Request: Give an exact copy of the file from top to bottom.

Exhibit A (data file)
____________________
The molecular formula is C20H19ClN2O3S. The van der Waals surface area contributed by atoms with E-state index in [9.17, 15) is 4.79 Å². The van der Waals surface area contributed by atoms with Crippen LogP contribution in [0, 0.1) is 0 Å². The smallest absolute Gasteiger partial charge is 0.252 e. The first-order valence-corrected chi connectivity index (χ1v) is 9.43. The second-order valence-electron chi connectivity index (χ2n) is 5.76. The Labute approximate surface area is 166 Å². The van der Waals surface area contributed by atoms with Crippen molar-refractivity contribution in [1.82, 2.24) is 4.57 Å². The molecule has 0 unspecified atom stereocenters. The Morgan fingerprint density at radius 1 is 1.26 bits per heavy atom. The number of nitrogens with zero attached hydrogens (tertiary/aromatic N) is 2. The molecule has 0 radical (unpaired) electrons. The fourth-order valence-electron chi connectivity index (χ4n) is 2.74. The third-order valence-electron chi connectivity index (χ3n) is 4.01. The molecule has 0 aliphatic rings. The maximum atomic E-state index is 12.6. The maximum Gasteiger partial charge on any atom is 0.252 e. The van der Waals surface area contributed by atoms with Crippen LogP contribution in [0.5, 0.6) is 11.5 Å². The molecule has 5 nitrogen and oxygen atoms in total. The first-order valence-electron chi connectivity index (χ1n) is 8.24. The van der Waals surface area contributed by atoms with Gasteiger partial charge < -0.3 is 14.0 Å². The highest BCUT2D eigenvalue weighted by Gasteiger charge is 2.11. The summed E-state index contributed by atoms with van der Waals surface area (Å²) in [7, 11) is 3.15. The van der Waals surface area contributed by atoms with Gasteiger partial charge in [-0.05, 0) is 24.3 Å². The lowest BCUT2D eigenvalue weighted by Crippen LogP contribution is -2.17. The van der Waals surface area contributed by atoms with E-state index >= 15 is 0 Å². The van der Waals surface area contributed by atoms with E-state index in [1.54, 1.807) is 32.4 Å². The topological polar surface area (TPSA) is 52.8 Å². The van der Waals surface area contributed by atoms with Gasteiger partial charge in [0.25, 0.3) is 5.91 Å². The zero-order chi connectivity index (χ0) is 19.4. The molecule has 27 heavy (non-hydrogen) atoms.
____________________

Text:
The molecular formula is C20H19ClN2O3S. The van der Waals surface area contributed by atoms with E-state index in [9.17, 15) is 4.79 Å². The van der Waals surface area contributed by atoms with Crippen LogP contribution in [0, 0.1) is 0 Å². The smallest absolute Gasteiger partial charge is 0.252 e. The first-order valence-corrected chi connectivity index (χ1v) is 9.43. The second-order valence-electron chi connectivity index (χ2n) is 5.76. The Labute approximate surface area is 166 Å². The van der Waals surface area contributed by atoms with Crippen molar-refractivity contribution in [1.82, 2.24) is 4.57 Å². The molecule has 0 unspecified atom stereocenters. The Morgan fingerprint density at radius 1 is 1.26 bits per heavy atom. The number of nitrogens with zero attached hydrogens (tertiary/aromatic N) is 2. The molecule has 0 radical (unpaired) electrons. The fourth-order valence-electron chi connectivity index (χ4n) is 2.74. The third-order valence-electron chi connectivity index (χ3n) is 4.01. The molecule has 0 aliphatic rings. The maximum atomic E-state index is 12.6. The maximum Gasteiger partial charge on any atom is 0.252 e. The van der Waals surface area contributed by atoms with Crippen LogP contribution in [0.5, 0.6) is 11.5 Å². The molecule has 5 nitrogen and oxygen atoms in total. The first-order valence-electron chi connectivity index (χ1n) is 8.24. The van der Waals surface area contributed by atoms with Gasteiger partial charge < -0.3 is 14.0 Å². The highest BCUT2D eigenvalue weighted by Gasteiger charge is 2.11. The summed E-state index contributed by atoms with van der Waals surface area (Å²) in [7, 11) is 3.15. The van der Waals surface area contributed by atoms with Gasteiger partial charge in [-0.05, 0) is 24.3 Å². The lowest BCUT2D eigenvalue weighted by Crippen LogP contribution is -2.17. The van der Waals surface area contributed by atoms with E-state index >= 15 is 0 Å². The van der Waals surface area contributed by atoms with E-state index in [1.54, 1.807) is 32.4 Å². The topological polar surface area (TPSA) is 52.8 Å². The van der Waals surface area contributed by atoms with Gasteiger partial charge in [0.25, 0.3) is 5.91 Å². The zero-order chi connectivity index (χ0) is 19.4. The molecule has 27 heavy (non-hydrogen) atoms.